At the Institute for Robotics and Mechatronics we are actively involved in research involving leading edge technologies in the field. We bring together the minds of respected researchers, engaging graduate students to conduct a wide variety of research for academia, as well as commercial applications and industry partnerships.
The research goals of IRM are to:
- assemble a number of research groups in the areas of robotics and mechatronics in order to enhance cross-disciplinary research and lead cross-disciplinary research programs and initiatives;
- facilitate the commercialization of technology through proper technology transfer mechanisms and industrial collaborations;
- enhance the visibility of research within the Faculty of Applied Science and Engineering at the University of Toronto nationally and internationally.
Some of Our Research Activities
For a compilation video of some research highlights, please click here.
Robots Helping People
Brian 2.0 is playing a memory game in Professor Goldie Nejat’s (MIE) laboratory. Socially assistive healthcare robots will be required to help us face a population that is rapidly aging.
Swarm Robotics and mROBerTO
Swarm robotics is an area of research within multi-robot systems, which consists of physical robots exhibiting intelligence and collective behaviors through local interactions directly between the robots.
Navigating on Alien Planets
Professor Tim Barfoot (UTIAS) uses visual odometry and teach-and-repeat strategies to guide robots on the Moon and Mars. The lab is investigating how to navigate these robots for truly long durations (months or years) in order to enable real applications.
Articulating a New Approach to Robotic Analysis
Professor Manfredi Maggiore and Professor Mireille Broucke (both ECE) are working to provide a better understanding of the theoretical foundations of the control of articulated motion.
Click here to visit the Systems Control Group.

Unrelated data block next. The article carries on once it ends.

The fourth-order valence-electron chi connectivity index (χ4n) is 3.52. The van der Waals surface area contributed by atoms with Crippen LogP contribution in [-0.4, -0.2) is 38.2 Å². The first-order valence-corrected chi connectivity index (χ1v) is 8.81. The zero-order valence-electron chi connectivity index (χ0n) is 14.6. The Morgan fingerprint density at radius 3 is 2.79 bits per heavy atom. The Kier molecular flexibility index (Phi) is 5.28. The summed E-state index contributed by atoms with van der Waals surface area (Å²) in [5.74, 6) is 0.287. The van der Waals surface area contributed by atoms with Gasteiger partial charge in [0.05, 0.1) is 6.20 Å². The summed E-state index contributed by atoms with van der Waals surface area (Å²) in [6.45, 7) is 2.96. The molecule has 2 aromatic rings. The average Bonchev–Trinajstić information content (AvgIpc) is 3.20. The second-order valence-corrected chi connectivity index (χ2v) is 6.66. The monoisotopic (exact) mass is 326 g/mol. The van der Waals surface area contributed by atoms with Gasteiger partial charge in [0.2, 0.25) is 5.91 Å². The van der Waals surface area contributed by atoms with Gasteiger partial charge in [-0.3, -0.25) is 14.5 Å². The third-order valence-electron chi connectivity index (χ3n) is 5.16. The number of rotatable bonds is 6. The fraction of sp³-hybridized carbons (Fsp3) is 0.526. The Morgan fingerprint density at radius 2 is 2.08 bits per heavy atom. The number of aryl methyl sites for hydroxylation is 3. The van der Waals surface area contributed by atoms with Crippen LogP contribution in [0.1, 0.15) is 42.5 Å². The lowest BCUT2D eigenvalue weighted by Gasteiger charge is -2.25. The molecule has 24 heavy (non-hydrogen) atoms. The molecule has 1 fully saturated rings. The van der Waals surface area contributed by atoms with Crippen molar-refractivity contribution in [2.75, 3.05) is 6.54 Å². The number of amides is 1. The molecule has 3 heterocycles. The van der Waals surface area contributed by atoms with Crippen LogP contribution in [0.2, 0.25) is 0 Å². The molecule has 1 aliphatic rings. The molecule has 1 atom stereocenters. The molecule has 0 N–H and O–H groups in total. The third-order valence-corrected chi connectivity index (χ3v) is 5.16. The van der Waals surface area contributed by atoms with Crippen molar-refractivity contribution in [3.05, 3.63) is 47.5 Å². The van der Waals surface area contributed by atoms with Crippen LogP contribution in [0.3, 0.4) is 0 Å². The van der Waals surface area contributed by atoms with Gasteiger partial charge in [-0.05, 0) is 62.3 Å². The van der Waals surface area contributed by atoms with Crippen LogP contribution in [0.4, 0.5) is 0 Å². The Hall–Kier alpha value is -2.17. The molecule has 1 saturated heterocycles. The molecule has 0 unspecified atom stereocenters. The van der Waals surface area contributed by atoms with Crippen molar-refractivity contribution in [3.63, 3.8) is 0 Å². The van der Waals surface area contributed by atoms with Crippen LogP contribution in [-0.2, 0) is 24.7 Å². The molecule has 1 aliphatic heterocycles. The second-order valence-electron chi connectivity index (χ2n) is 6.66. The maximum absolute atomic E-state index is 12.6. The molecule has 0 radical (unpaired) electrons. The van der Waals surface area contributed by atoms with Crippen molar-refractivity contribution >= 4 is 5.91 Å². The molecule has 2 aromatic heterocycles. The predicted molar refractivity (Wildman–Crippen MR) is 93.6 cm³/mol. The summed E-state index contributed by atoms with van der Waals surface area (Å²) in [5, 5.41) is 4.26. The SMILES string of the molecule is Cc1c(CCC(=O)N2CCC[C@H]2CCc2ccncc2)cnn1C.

Brain Meets Machine
As robotic devices become more complex, we must develop new and more powerful human-machine interfaces to achieve a more natural degree of control over such devices, a topic of investigation being pursued in Professor Milos Popovic’s (IBBME/ECE/MIE) laboratory.
Understanding and Interacting with the World
Accurate and robust perception is a critical capability for intelligent robots. Professor Jonathan Kelly (UTIAS) carries out research on robust multisensor perception algorithms, for tasks including navigation and manipulation, with the goal of enabling robots to reliably interpret and understand their sensor data.
Robot Doctors of the Future
Tiny robots doctors may be the wave of the future. Operating at the micro-scale, Professor Eric Diller (MIE) focuses on developing tools and techniques for accessing small and confined environments for applications in biotechnology, healthcare and advanced manufacturing.
Dynamic Robotic Systems
Professor Angela Schoellig (UTIAS) conducts research at the interface of robotics, controls and machine learning. Motion planning, control and learning algorithms allow her to enhance the performance and autonomy of robots by enabling them to learn from past experiments and from each other.
Autonomous Monitoring and Surveillance
With Canada’s extensive forests and vast lands, it is vital to have robust environmental control systems. Professor Hugh Liu (UTIAS) is developing autonomous unammed systems, cooperative control, and integrated modeling and simulation for aircraft systems which can be applied to situations such as wildfire detection.
Manipulation at the Micro- to Nano-Scale
With the advances in technology today, we are able to manipulate and characterize biological cells and nanoscale materials like never before. Professor Yu Sun’s (MIE/IBBME/ECE) group focuses on the development and application of novel micro/nano devices and systems.
More Research Projects
Aerospace Remote Experimentation
EyeTap: Wearable Computing That Uses the Eye as Both Display and Camera
HyperCast: Using Peer Networking Technologies to Revolutionize Internet Network Protocols
Transcriptome: A Universe Beyond the Genome